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Fighting for Birds: 25 Years in Nature Conservation Paperback – 1 Aug 2012

4.9 out of 5 stars 30 customer reviews

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Product details

  • Paperback: 325 pages
  • Publisher: Pelagic Publishing (1 Aug. 2012)
  • Language: English
  • ISBN-10: 1907807292
  • ISBN-13: 978-1907807299
  • Product Dimensions: 15.2 x 2.5 x 20.3 cm
  • Average Customer Review: 4.9 out of 5 stars 30 customer reviews
  • Amazon Bestsellers Rank: 647,949 in Books (See Top 100 in Books)
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Product description


I couldn't put it down. It is a damned good read packed with interesting information and insider insights into some of the classic conservation battles of the period. All students of conservation should read it. -- John Bowers ECOS This book's cover says it all - Mark Avery is in your face, explaining his view of how to look after Briain's birds, and our countryside, largely through a series of battles. Let me be clear, I'm reviewing the book, not Mark's approach. Chris Packham read it from start to finish without stopping - I took only two or three sittings. It's a compelling read. A book of this nature, at its best, should inform, entertain, provoke thought, and even move the reader, and Mark managed all of these with me. He successfully transfers onto the page his passion for birds, for wildlife, for science, and for some people. He sets out, very clearly, the art and science of nature conservation, and explains the practicalities in a way that will improve understanding for any reader at any level. This is a personal perspective, with Mark's contribution as an RSPB Director writ very large. Its combative feel will make new enemies, as well as further polarise those with strong views, either way, on his approach. Mark's story shares remarkably similar experiences to mine. Schoolboy mentors, early birding memories (do we all remember meeting Richard Richardson on Cley's East Bank?), scientific research, upland fieldwork, all leading to a long career in nature conservation. As a professional I learnt a lot from this book - how and why the RSPB picked issues for advocacy, ideas on mitigating climate change, and that Swifts nest in Abernethy's pines - I have to see that sometime! I laughed out loud, mostly when Mark was poking fun at himself and, yes, I was moved because his passion to do better for our planet and the life it sustains shines through - we all should take on at least some of his bullet-point manifesto for the future of a better world. Whether you are enemy or friend, reading this account of a particular life in conservation will be time well spent. -- Andy Clements BTO News Did you see the Black-winged Pratincole at Cley in 1974? No, me neither, but Mark Avery was one of the three finders. Not many people know that! But I think most people know that he spent 25 years working for the RSPB, much of it as Conservation Director, where he was instrumental in shaping the way the Society protected birds. In fact there are 17,000 internet references to his work there - an indication that he had a lot to say. And so he should - the last two decades have seen major changes in the way our countryside has been managed and the way that those in authority have responded to the implications. Often a controversial figure in the media, he could always see both sides to an argument but he did not let that weaken his position. Having observed him in action during my own time on the RSPB Council I would say he had a rare knack of being prepared to say what everyone in the room was thinking, particularly when they were lost for words. That last attribute can be a strength or a weakness, and one rarely displayed by those whose first interest is in their career path. Perhaps that is why he decided to change his own career path last year to become a freelance writer and consultant? In this book we learn about his early interest in birds and wildlife, followed by research at Oxford and Aberdeen and his early days at the RSPB. But for me the most interesting chapters are those that outline his views on some the key issues in bird conservation - namely hunting, loss of protected areas, agricultural intensification, reintroductions, establishing nature reserves, climate change, persecution of raptors, understanding the infrastructure of conservation and lobbying those in power. He also gives his view about the future of the RSPB. --Ceri Levy The Bird Effect Diary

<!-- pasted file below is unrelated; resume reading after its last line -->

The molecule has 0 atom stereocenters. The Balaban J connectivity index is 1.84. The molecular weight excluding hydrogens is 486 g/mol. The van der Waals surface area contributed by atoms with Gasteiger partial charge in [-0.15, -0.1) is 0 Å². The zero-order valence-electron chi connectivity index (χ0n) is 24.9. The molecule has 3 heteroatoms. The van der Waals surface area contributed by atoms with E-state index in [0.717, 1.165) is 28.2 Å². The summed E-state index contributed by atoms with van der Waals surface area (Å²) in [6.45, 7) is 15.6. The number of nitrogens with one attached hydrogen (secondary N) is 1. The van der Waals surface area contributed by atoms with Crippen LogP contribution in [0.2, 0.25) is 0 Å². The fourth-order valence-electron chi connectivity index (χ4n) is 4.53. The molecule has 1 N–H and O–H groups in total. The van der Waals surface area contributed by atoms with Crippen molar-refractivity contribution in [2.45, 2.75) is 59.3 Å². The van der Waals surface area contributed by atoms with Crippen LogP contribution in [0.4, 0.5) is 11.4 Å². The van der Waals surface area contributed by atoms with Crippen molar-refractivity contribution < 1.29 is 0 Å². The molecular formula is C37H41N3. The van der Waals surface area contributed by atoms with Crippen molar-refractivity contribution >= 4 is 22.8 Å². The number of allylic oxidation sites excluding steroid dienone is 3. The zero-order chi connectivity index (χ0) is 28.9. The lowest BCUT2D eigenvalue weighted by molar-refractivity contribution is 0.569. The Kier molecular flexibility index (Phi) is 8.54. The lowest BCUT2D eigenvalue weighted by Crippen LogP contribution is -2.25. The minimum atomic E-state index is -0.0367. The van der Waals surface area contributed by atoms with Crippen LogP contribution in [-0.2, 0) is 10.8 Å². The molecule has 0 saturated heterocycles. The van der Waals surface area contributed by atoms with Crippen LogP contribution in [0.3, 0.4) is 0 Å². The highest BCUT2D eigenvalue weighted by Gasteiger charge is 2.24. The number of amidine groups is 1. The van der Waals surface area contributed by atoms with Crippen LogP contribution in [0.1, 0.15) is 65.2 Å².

About the Author

Mark Avery spent 25 years fighting for birds working for the RSPB, from Research Biologist to Conservation Director and is an influential blogger on all matters nature conservation.

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